Frequently Asked Questions
Q- What is the minimum age to participate in axe throwing?
A- You must be 15 years old to participate in axe throwing Sunday through Thursday and 21 years old on Friday and Saturday after (6pm).
* Unless with parent supervision.
Q- Do I need to arrive early for my reservation?
A- Yes, we encourage your whole group to arrive 20 minutes before your reservation time begins to ensure you get the most of your time slot.
Q- Can I wear flip flops to participate in axe throwing?
A- No- You must wear closed toed shoes to participate.
Q- Can I come without a reservation?
A- Yes. Walk ins are permitted, but please note that you may have to wait for a lane to open. We strongly recommend a reservation to prevent a long wait or being turned away (which we really hate doing).
Q- Can I bring my own food/beverages?
A- Yes. We do not offer food options, but we can make suggestions of nearby places that can provide it for you. We can supply you with buckets of ice for whatever you bring in! (Hint, hint: Rhyme time- cheer and fine) If you plan to have food and beverage, we encourage you to bring your own plates, cups, utensils and napkins.
Q- What should I wear?
A- We recommend cool, loose clothing that is easy for you to move in. Carrying in a sweatshirt or a flannel is always recommended, we do have air conditioning.
Q- Can I provide my own axe?
A- Yes, but all axes must first be approved by the Down the Hatchet staff.
Q- Is there a minimum amount of people to have your own private range?
A- Yes, groups of 5 and less can and will possibly be paired with other smaller groups when business volume is high. However, you can always request ( additional fee ) a guaranteed private range.
Axes are to be counted and distributed solely for proper use. They are to be distributed in and limited to designated use area. When not in use they are to be secured away from any non-employees.
Only persons who have signed an acceptable “waiver of all claims” shall be permitted to participate or stand in the activity area as spectators.
Only persons who have received appropriate instruction and caution may participate or spectate in the activity area.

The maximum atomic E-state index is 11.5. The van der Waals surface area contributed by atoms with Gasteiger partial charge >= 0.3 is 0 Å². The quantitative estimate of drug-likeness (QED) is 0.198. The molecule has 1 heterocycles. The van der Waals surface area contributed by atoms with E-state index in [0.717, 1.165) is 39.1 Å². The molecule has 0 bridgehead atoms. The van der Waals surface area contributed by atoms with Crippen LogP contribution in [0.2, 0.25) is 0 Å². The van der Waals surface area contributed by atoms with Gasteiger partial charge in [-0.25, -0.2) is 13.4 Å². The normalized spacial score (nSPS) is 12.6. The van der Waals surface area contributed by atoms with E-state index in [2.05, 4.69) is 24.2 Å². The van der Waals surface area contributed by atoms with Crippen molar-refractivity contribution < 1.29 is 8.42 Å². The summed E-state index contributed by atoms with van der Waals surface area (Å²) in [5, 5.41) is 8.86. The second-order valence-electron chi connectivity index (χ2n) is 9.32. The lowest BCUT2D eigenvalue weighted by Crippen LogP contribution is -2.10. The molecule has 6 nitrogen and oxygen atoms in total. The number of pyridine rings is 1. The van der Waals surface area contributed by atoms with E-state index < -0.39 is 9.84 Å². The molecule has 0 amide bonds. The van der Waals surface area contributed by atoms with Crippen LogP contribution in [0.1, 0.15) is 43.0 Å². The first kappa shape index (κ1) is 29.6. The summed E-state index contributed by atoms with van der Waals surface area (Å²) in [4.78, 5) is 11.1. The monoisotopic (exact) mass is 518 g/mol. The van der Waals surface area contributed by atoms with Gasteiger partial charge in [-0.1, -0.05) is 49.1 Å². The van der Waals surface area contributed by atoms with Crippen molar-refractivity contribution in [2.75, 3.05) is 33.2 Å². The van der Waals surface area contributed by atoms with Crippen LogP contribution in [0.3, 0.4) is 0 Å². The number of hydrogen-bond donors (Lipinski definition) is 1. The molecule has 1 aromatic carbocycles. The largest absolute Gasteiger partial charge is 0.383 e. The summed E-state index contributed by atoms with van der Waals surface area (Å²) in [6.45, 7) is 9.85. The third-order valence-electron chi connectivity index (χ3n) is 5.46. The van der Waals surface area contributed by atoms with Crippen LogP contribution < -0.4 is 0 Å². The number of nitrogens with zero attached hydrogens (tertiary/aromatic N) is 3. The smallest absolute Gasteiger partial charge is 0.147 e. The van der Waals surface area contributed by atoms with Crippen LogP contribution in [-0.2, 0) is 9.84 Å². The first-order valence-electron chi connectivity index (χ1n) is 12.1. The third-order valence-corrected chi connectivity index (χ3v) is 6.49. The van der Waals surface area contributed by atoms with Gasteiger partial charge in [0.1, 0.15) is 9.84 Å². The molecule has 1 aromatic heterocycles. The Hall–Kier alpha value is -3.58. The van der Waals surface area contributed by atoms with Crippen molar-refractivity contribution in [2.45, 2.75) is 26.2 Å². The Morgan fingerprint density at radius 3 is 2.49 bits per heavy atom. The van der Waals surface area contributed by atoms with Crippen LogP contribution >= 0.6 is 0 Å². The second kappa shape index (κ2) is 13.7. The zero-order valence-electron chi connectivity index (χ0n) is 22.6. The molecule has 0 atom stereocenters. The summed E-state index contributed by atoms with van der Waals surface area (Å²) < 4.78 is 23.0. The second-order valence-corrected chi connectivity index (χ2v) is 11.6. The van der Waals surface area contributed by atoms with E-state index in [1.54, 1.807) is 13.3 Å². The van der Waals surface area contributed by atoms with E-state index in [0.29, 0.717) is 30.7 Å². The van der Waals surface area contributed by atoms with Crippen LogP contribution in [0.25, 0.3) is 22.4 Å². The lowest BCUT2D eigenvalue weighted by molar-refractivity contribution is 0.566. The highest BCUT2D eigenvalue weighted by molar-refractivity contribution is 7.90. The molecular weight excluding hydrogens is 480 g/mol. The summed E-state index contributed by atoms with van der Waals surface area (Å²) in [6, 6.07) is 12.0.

Horseplay will not be tolerated.
Visibly intoxicated persons shall not participate nor be present in the activity area.
Visibly intoxicated persons shall not be permitted to execute an acceptable waiver.
Closed toed shoes will be required at all times.
Only one person per target allowed in the throwing zone.
Axes can only be retrieved once both patrons throw.
After your throw, the axe is returned to its holder.
*Failure to follow procedures set forth by management may result in terminating your game.
Axe Throwing User Guide:
What You Need to Know About Throwing Axes
Axe throwing is a sport that has been around for many years, but only recently has it entered the urban world of North America. Today, bars and clubs around the US and Canada have opened up axe throwing areas, but the real competition is found in two leagues, the World Axe Throwing League (WATL) and the National Axe Throwing Federation (NATF).
Axe throwing goes back to the lumberjack competitions that have been around for over a century, but the current popularity means that people living in urban and suburban areas can find ways to participate and compete. Here is what you need to know about axe throwing that will make your experience the best it can be.
Axes come in different sizes, although you do not want to confuse them with hatchets. While quite similar in appearance, the one major difference is that hatchets are designed to be used with one hand while axes are used with two hands. So, if your intention is to toss axes, then you should start with a small one which is easier to handle.
Most targets are made from wood and resemble the inner rings of a tree trunk. In fact, many tree trunks are used as targets with rings which represent different points when the blade sinks into the surface. In this respect, axe throwing resembles darts in that there is a bullseye, rings that offer different points, and each game can be counted down to zero.
However, most axe throwing competitions will have Clutches or Kill Shots which are separate scoring areas only legal on the final throw of the round or match.
Similar to darts or bowling, the key to successfully tossing an axe is using the right technique. This usually consists of holding the axe in front of you with both hands, drawing it back behind your head, and throwing it to the target area. Keep in mind that axe tossing is different than hatchet tossing, which only requires one hand.
Although accidents are rare in competitions, there are dangers associated with tossing an axe which sports a sharp, heavy blade. You’ll notice in axe throwing tournaments and arenas that are found in bars and clubs the area is marked off, so that non-participants will not wind up anywhere near the target area.
Rules are in place as to when someone can physically approach a target to measure or remove an axe.
In competitions, both participants must throw their axes together and then retrieve them at the same time.
Plus, when practicing it is recommended that you set up an area which limits accessibility to further enhance safety.
All in all, those who wish to throw axes are encouraged to visit a local club or bar that offers axe throwing.
The sport itself is simple to learn, but difficult to master which helps make it popular. For many, axe throwing is a fun, enjoyable time that makes for a wonderful hobby.